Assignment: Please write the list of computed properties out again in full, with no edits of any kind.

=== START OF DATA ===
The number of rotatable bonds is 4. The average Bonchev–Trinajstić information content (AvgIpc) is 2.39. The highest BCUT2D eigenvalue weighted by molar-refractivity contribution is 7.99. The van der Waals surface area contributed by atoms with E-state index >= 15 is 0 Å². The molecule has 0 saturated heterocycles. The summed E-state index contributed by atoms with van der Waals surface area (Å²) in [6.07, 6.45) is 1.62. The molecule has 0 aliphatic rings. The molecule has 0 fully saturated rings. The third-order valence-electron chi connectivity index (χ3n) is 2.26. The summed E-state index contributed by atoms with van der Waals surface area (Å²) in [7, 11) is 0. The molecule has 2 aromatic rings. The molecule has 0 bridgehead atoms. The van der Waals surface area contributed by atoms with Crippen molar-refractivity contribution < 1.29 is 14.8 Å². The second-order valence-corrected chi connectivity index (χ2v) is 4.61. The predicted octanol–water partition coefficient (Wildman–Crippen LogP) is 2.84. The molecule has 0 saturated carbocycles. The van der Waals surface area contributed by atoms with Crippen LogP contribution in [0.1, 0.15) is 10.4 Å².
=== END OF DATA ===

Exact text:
The number of rotatable bonds is 4. The average Bonchev–Trinajstić information content (AvgIpc) is 2.39. The highest BCUT2D eigenvalue weighted by molar-refractivity contribution is 7.99. The van der Waals surface area contributed by atoms with E-state index >= 15 is 0 Å². The molecule has 0 saturated heterocycles. The summed E-state index contributed by atoms with van der Waals surface area (Å²) in [6.07, 6.45) is 1.62. The molecule has 0 aliphatic rings. The molecule has 0 fully saturated rings. The third-order valence-electron chi connectivity index (χ3n) is 2.26. The summed E-state index contributed by atoms with van der Waals surface area (Å²) in [7, 11) is 0. The molecule has 2 aromatic rings. The molecule has 0 bridgehead atoms. The van der Waals surface area contributed by atoms with Crippen molar-refractivity contribution < 1.29 is 14.8 Å². The second-order valence-corrected chi connectivity index (χ2v) is 4.61. The predicted octanol–water partition coefficient (Wildman–Crippen LogP) is 2.84. The molecule has 0 saturated carbocycles. The van der Waals surface area contributed by atoms with Crippen LogP contribution in [0.1, 0.15) is 10.4 Å².